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Blog: A Sarky Song about Earhart Theories: Off We Go, Into the Wild Bird Guano!, Part 3

If you Google “Songs about Amelia Earhart,” you will find various songs about the disappearance of Amelia Earhart, Fred Noonan, and their Lockheed Electra 10E.  Not to be outdone, I wrote a couple myself.  When I participated in a major Earhart expedition, I was told that my songs and singing in general helped to bring the disparate team together, so perhaps they are worthy of publication.  I will present one light-hearted, rather “sarky” (sarcastic) song this week, and a serious one next week.

The first one, “Off We Go into the Wild Bird Guano,” requires some explanation.  The tune is the US Air Force anthem.  The first verse came from the TIGHAR (The International Group for Historic Aircraft Recovery) Songbook; the other verses are mine.  The chords (shown in brackets) are appropriate for a guitar or ukulele.

The song is about the forensic dog and archaeology expeditions run in 2017 and 2019 by TIGHAR and the National Geographic Society to remote, uninhabited Nikumaroro atoll in the South Pacific.  To get to the main dig site on the island, our team had to cross the island’s lagoon by boat and then wade through a wide beach of foot-deep liquid bird guano – hence the name of the song.

Much of the atoll is covered with dense, twisting, hard-as-nails “scaveola” bushes.  These are the bane of archaeologists since they must be cut and cleared with immense effort before archaeological digging can begin, and any “hits” (finds) obtained.  Hits are made by gently digging with trowels, and using ¼ inch metal screens to slowly sift through tons of coral and soil.

Since it is near the equator, Nikumaroro is always hot and humid, when it is not being hit by massive storms that can wash over large parts of the atoll.

The island is home to hundreds of thousands of crabs — one species the size of softballs, and another the size of cafeteria trays.  These latter, the coconut crabs, are so powerful that they can crack open a coconut – or a human head.  Hence we could not sleep ashore.  Our rather gruesome theory is that Amelia died (likely from exposure or lack of water) leaning against a large Ren tree, and then the crabs dismembered and ate her body, and carried away bits to their burrows.  Yeech!

The large “Skull Hole” is where we think a skull – likely Amelia’s — was found in 1940 by islanders.  Our forensic dogs repeatedly alerted in this Hole, but we did not find any new bones.

As described in a previous column, the “Marshall Islands theory” of the disappearance is that Earhart and Noonan were captured in the Marshalls by Japanese Imperial forces, and taken to Saipan (far to the west) for imprisonment, interrogation and execution.  Two bizarre, disproven theories are that Amelia became Tokyo Rose, and that she survived the crash and ended up in New Jersey.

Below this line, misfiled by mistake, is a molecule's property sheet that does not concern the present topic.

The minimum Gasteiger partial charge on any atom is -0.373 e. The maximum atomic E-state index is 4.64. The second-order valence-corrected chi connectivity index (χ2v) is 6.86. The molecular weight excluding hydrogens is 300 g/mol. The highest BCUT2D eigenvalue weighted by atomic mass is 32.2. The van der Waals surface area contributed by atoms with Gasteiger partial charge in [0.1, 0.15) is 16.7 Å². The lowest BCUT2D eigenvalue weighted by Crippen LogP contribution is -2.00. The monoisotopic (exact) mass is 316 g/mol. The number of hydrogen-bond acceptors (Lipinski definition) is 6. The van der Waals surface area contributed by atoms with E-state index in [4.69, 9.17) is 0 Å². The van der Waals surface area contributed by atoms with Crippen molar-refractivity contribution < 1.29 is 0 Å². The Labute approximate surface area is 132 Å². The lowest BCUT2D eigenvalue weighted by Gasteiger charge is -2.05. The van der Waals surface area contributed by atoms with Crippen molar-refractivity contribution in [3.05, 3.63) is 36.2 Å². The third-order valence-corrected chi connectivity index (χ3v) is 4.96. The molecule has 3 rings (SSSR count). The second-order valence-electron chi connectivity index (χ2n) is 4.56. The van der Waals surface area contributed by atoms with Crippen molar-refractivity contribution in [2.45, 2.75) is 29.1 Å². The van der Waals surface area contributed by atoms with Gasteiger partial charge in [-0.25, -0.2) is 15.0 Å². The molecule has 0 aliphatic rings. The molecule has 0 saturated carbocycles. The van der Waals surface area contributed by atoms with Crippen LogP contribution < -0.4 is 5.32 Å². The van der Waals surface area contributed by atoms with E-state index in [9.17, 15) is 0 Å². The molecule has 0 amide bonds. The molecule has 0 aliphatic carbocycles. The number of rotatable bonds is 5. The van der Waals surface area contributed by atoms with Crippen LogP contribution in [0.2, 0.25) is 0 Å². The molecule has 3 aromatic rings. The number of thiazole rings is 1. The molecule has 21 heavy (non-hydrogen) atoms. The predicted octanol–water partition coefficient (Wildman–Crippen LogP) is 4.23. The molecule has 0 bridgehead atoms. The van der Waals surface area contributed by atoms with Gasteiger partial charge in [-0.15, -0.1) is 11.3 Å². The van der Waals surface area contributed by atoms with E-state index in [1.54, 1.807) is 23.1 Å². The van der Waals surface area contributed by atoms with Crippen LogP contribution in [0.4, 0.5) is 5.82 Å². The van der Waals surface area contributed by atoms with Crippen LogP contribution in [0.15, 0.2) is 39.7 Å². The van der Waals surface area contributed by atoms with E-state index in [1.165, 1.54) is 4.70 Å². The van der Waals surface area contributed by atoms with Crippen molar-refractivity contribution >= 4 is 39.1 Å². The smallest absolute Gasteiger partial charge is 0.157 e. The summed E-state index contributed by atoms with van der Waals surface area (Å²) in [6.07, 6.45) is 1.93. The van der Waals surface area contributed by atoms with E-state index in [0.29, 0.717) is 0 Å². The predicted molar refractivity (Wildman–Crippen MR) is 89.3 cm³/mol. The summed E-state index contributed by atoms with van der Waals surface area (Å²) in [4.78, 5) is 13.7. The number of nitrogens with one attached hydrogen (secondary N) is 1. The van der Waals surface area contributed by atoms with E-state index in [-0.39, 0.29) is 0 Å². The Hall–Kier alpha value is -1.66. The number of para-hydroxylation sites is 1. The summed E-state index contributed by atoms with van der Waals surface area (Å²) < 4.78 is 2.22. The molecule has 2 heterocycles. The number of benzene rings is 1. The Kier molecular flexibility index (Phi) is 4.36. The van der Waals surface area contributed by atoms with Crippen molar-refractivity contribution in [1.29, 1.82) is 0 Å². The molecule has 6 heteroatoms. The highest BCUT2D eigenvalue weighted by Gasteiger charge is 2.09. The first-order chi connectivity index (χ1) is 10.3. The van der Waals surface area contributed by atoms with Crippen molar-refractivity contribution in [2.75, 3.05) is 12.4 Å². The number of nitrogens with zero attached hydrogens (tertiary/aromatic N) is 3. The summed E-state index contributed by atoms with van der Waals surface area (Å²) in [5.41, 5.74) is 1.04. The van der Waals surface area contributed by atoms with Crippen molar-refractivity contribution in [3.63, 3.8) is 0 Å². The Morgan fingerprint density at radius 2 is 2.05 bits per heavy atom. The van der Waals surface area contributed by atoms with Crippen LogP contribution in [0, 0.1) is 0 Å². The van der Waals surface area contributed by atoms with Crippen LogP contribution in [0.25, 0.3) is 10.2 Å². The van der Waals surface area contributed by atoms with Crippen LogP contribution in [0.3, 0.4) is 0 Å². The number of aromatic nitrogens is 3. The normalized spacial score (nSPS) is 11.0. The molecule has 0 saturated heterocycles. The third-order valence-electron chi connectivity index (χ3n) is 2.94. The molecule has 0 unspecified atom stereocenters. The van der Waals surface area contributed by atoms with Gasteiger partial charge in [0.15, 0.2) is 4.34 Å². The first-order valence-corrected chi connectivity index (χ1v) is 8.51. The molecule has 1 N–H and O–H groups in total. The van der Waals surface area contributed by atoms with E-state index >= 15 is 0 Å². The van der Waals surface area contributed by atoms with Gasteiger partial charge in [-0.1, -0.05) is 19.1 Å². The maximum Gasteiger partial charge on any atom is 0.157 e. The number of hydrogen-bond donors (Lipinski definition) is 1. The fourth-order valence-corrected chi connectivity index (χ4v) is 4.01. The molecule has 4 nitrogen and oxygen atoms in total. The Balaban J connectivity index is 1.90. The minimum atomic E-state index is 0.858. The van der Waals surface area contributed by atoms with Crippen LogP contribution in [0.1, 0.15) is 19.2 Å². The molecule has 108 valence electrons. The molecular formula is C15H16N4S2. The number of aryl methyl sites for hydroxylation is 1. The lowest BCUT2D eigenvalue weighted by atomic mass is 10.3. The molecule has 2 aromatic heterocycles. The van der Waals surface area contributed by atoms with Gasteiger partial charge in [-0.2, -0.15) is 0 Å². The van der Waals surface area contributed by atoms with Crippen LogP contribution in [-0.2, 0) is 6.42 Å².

“Piper” was the most active of our lovable, intelligent four Border Collie forensic dogs, and we would have happily followed Piper down to Hell, digging all the way, in order to find Amelia Earhart!

Enjoy the song!


[G] Off we go, [D7] into the wild bird [G] guano,

[C] Trowel boys, give ‘em the [G] gun!

[G] We will play [D7] our screens like [G] pianos,

[A] As we scorch, under the [D7] sun!


[G] Scaveola, [D7] will never [G] stop us

[C] We will cut it into [G] bits

[G] So our digs, [D7] with simply no [G] fuss

[A] Then will get, a billion [D7] hits!


[G] Those pesky crabs [D7] lurk in the [G] Skull Hole

[C] Hiding the wings of the [G] plane!

[G] To resurrect [D7] Electra it is our [G] goal

[A] And soon we’ll fly her home [D7] again!


[G] Amelia, she [D7] escaped from [G] Saipan

[C] She became Tokyo [G] Rose

[G] Then she [D7] swam home from [G] Japan

[A] And at them she thumbed her [D7] nose


[G] We all know the [D7] answer in our [G] hearts…

[C] In New Jersey, exit [G] 64

[G] There we’ll [D7] find, our Ms. [G] Earhart

[A] Who is now, one hundred and [D7] twenty-four!

[G] We will dig, a [D7] hole through to [G] China,

[C] Following Piper down to [B7] Hell,

[G] We’ll dig [E] real big, we’ll [Am] swig, we’ll [G7] pig,

[G] Our TIGHAR team is [D7] really, really [G] swell!


Photos courtesy Lew Toulmin

  • In seven days on Niku I was able to work on most of the major sites. The key location is the Seven Site, in the SE corner of the island, where the hypothesis is that Earhart died under a large Ren tree, now fallen. Other sites include the landing area, where the Electra possibly landed on the very flat reef; Camp Zero, where the aviators may have camped for the first day or two; and the Shoe Site, where a possible Earhart shoe was found.

  • Thick scaveola covers much of the island, and takes many person-hours to clear a small area, to allow archaeological work and searching.

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Lew Toulmin, PhD, FRGS

About Lew Toulmin, PhD, FRGS

Lew Toulmin, PhD, FRGS, is a Fellow of the Royal Geographical Society and of The Explorers Club.  He has worked in 30 developing countries and traveled to 145 of the world’s 196 nations.  He and his wife Susan live in Silver Spring. 


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